The Case of The Sleeping Beauty by Richard Walmsley


The Case of the Sleeping Beauty

By Richard Walmsley


Inspector Beppe Stancato, driven from his native Calabria by threats from his local mafia, finds himself appointed commissario in the town of Pescara, in Abruzzo, just prior to the earthquake which struck the mountain capital city of L'Aquila in 2009. The unexpected discovery of a twenty-two year old girl, lying drugged and unconscious, sparks off a complex investigation involving a seismologist accused of manslaughter and a fugitive mafia boss suspected of involvement in illegal building contracts. The girl is soon nicknamed "The Sleeping Beauty" by the investigating team - reflecting the locals' name for the Gran Sasso mountain range, uncannily reminiscent of the prone figure of a sleeping woman. Beppe is faced with the task of saving the girl whilst outwitting the crooked seismologist and the wily Mafioso. His own personal life is anything but straightforward. Will he be able to live up to the expectations of his new team of police officers whilst dealing with the shadows of his own past life? The intriguing plot has many twists and turns, leading to a tense climax.


I really enjoyed this book and found it hard to put down. The backdrop is the L’Aquila earthquake of 2009 and the reality that six scientists were convicted of manslaughter for the advice they gave ahead of the deadly disaster. Although the central subject matter of this novel is emotive and weighty, there is a lightness to this book created by the author’s characters. After Mafia threats in his native Calabria, Giuseppe (Beppe) Stancato, sets off in his boat on a voyage. He sails into Pescara to take up his new position as acting Commissario. His new team nickname him ‘Columbo’ but it’s unclear whether this is a reference to Columbus the voyager or the unshaven American TV detective.

The plot is, in a sense, formulaic on several levels. There is a body (although ‘the sleeping beauty’ is not dead) and we have a crack team of detectives lead by the perceptive Commissario Beppe whose mission is to expose the villains and bring them to justice. Beppe’s methods are slightly random and unorthodox but his quiet integrity, determination and unrelenting pursuit to find the truth commands great respect from his team and all who work with him. The author successfully manages to evoke the juxtaposition of good and evil, the good guys versus the bad guys but also a sense of the lightness and darkness which is the paradox of Italy. Mafia groups are involved in corruption, extortion and kidnapping. It’s a fact of life and the author does not take any pains to apologise for this.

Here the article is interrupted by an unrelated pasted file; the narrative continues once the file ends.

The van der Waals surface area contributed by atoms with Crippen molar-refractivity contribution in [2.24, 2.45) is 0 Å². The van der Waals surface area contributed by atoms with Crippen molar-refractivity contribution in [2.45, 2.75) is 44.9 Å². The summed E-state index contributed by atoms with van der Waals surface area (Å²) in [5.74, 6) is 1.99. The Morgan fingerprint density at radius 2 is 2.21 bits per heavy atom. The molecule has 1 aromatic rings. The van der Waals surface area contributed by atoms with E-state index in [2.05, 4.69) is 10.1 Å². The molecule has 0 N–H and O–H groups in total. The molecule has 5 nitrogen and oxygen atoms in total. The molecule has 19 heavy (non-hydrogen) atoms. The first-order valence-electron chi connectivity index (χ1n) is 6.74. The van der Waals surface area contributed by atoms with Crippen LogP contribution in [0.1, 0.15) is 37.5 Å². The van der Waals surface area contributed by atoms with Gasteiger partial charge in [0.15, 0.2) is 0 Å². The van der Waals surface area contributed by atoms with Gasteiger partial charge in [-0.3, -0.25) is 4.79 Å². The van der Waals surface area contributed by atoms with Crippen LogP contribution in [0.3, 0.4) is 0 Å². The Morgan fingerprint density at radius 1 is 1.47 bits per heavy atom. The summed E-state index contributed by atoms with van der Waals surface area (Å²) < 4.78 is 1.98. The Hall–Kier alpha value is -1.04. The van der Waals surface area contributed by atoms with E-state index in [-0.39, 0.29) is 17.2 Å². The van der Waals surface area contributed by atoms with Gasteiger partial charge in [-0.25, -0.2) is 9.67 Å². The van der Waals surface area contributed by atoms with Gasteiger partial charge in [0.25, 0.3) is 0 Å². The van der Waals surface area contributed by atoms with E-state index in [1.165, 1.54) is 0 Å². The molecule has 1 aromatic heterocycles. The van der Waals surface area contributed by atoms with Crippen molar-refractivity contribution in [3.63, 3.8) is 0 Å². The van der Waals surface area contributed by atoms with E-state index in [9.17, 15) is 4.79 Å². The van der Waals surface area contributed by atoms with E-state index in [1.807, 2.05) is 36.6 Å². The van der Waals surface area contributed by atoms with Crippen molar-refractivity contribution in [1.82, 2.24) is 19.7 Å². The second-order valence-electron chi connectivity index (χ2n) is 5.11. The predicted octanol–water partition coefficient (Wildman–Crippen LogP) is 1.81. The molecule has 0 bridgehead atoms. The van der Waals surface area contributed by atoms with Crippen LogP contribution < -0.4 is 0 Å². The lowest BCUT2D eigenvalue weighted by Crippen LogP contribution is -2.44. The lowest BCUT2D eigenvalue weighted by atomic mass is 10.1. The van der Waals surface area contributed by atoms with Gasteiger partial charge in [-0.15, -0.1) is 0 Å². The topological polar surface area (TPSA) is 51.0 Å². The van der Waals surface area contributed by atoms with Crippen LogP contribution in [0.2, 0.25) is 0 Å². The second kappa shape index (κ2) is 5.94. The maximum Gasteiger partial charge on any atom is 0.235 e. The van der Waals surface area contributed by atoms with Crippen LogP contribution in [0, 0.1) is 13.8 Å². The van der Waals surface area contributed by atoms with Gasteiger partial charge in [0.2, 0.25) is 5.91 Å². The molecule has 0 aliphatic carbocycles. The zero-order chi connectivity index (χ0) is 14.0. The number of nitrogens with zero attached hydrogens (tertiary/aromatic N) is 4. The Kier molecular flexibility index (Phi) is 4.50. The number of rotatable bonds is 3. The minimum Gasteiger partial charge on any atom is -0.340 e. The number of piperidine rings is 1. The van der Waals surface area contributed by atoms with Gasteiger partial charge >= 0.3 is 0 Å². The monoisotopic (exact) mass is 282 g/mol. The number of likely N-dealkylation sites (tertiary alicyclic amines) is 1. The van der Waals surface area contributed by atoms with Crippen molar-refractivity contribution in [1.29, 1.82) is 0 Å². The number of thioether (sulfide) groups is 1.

“You can’t argue with an organisation that represents 3.5% of Italy’s GNP,” states the Chief of Police, referring to the violent and ruthless Calabrian mafia.

I love the humour in the book. Not only does it give a light relief to the solemnity of the plot but reveals much about the author’s understanding of the infrastructure and idiosyncratic characteristics of Italian life. One of the young officers, Remo had been a waiter before he was accepted into the police force. The author comments, “he looked as if he would be happier with a corkscrew in his hand, rather than a pistol! In the form of stereotypical banter, the author describes the frequent and inconvenient calls from Signora Stancato, Bepe’s mother to her son. He invents bizarre reasons why he has been too busy to call, which she appears to believe.

“What case is so important that you can’t talk to your mother on the phone?”

“It’s complicated, Mamma. It’s all to do with a concert pianist who lost his finger in the hotel bedroom. We need to find it before he plays in the concert, this evening. Yes, Mamma. Of course, I’m eating regular meals!”


This story has suspense, intrigue, romance (Even a Commissario has time for passion!) and very credible characters. I hesitate to make comparisons, but if you like the emotion, comedy and Sicilian sun of the Inspector Montalbano crime series by Andrea Camilleri, then you will also love this series about the enigmatic Commissario Beppe Stancato and his team. Reading about Abruzzo, its towns, villages and traditions makes people dream. For those who might not understand some of the Italian terms or references, the author includes a glossary and cultural notes at the end of the book.
 For those, like me who know the region very well, then the book offers an added bonus, a reassuring and comforting familiarity. You have probably walked past Beppe’s police headquarters in Via Pesaro, Pescara, eaten pasta in Agriturismo Il Portico (Sulmona) mentioned in the book or watched the twinkling stars create a soft glow to illuminate the dark outline of the ‘La Bella Addormentata’ on the Gran Sasso mountains.


Although now retired, Richard lived and worked in Puglia for many years.  He taught English at the University of Salento, Lecce. His novels and short stories are born from his vivid experiences of living in Italy.


Published in 2015. Paperback available on Amazon at £7.70



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